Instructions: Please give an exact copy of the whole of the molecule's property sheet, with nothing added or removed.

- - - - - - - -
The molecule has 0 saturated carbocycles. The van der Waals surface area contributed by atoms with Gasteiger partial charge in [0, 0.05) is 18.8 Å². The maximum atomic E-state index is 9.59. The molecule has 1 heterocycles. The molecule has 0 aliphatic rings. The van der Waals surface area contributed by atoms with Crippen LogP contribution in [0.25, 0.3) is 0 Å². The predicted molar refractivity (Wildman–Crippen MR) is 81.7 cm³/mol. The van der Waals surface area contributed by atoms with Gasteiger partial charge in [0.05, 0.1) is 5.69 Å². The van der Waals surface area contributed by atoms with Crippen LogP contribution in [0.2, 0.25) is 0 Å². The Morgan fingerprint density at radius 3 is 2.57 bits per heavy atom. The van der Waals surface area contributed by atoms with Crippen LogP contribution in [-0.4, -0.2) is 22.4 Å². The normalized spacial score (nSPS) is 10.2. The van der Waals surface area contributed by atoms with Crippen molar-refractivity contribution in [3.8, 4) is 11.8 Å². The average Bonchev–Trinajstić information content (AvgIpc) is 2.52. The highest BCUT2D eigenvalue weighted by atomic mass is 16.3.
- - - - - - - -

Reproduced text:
The molecule has 0 saturated carbocycles. The van der Waals surface area contributed by atoms with Gasteiger partial charge in [0, 0.05) is 18.8 Å². The maximum atomic E-state index is 9.59. The molecule has 1 heterocycles. The molecule has 0 aliphatic rings. The van der Waals surface area contributed by atoms with Crippen LogP contribution in [0.25, 0.3) is 0 Å². The predicted molar refractivity (Wildman–Crippen MR) is 81.7 cm³/mol. The van der Waals surface area contributed by atoms with Gasteiger partial charge in [0.05, 0.1) is 5.69 Å². The van der Waals surface area contributed by atoms with Crippen LogP contribution in [0.2, 0.25) is 0 Å². The Morgan fingerprint density at radius 3 is 2.57 bits per heavy atom. The van der Waals surface area contributed by atoms with Crippen LogP contribution in [-0.4, -0.2) is 22.4 Å². The normalized spacial score (nSPS) is 10.2. The van der Waals surface area contributed by atoms with Crippen molar-refractivity contribution in [3.8, 4) is 11.8 Å². The average Bonchev–Trinajstić information content (AvgIpc) is 2.52. The highest BCUT2D eigenvalue weighted by atomic mass is 16.3.